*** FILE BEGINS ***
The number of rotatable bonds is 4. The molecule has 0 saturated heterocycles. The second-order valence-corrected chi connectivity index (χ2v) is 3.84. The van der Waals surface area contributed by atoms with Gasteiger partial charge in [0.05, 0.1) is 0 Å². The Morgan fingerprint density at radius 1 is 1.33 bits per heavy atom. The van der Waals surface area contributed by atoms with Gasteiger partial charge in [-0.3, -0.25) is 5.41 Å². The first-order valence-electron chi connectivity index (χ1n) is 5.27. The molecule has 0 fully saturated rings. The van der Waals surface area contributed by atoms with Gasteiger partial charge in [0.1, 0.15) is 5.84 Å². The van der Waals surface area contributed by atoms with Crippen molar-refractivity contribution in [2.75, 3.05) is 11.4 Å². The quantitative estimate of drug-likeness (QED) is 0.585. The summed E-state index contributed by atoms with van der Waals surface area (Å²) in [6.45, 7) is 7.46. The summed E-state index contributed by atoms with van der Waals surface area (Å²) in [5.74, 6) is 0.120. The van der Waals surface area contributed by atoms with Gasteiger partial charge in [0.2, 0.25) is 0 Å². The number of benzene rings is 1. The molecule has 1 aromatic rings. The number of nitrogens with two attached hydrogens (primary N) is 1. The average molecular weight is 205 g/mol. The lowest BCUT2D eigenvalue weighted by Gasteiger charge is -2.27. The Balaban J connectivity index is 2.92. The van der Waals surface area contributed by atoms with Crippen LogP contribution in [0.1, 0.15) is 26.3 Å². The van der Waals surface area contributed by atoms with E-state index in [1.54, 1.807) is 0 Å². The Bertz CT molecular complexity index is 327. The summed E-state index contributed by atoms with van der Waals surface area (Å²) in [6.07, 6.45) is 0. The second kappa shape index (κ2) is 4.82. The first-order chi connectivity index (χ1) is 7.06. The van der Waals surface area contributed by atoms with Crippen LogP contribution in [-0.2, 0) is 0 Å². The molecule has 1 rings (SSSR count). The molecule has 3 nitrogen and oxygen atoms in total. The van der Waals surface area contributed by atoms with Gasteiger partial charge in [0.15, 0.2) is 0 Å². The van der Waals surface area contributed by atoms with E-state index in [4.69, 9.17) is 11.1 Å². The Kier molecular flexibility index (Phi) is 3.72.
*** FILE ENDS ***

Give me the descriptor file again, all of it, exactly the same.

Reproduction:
The number of rotatable bonds is 4. The molecule has 0 saturated heterocycles. The second-order valence-corrected chi connectivity index (χ2v) is 3.84. The van der Waals surface area contributed by atoms with Gasteiger partial charge in [0.05, 0.1) is 0 Å². The Morgan fingerprint density at radius 1 is 1.33 bits per heavy atom. The van der Waals surface area contributed by atoms with Gasteiger partial charge in [-0.3, -0.25) is 5.41 Å². The first-order valence-electron chi connectivity index (χ1n) is 5.27. The molecule has 0 fully saturated rings. The van der Waals surface area contributed by atoms with Gasteiger partial charge in [0.1, 0.15) is 5.84 Å². The van der Waals surface area contributed by atoms with Crippen molar-refractivity contribution in [2.75, 3.05) is 11.4 Å². The quantitative estimate of drug-likeness (QED) is 0.585. The summed E-state index contributed by atoms with van der Waals surface area (Å²) in [6.45, 7) is 7.46. The summed E-state index contributed by atoms with van der Waals surface area (Å²) in [5.74, 6) is 0.120. The van der Waals surface area contributed by atoms with Gasteiger partial charge in [0.2, 0.25) is 0 Å². The number of benzene rings is 1. The molecule has 1 aromatic rings. The number of nitrogens with two attached hydrogens (primary N) is 1. The average molecular weight is 205 g/mol. The lowest BCUT2D eigenvalue weighted by Gasteiger charge is -2.27. The Balaban J connectivity index is 2.92. The van der Waals surface area contributed by atoms with Crippen LogP contribution in [0.1, 0.15) is 26.3 Å². The van der Waals surface area contributed by atoms with E-state index in [1.54, 1.807) is 0 Å². The Bertz CT molecular complexity index is 327. The summed E-state index contributed by atoms with van der Waals surface area (Å²) in [6.07, 6.45) is 0. The second kappa shape index (κ2) is 4.82. The first-order chi connectivity index (χ1) is 7.06. The van der Waals surface area contributed by atoms with Crippen LogP contribution in [-0.2, 0) is 0 Å². The molecule has 1 rings (SSSR count). The molecule has 3 nitrogen and oxygen atoms in total. The van der Waals surface area contributed by atoms with Gasteiger partial charge in [0.15, 0.2) is 0 Å². The van der Waals surface area contributed by atoms with E-state index in [4.69, 9.17) is 11.1 Å². The Kier molecular flexibility index (Phi) is 3.72.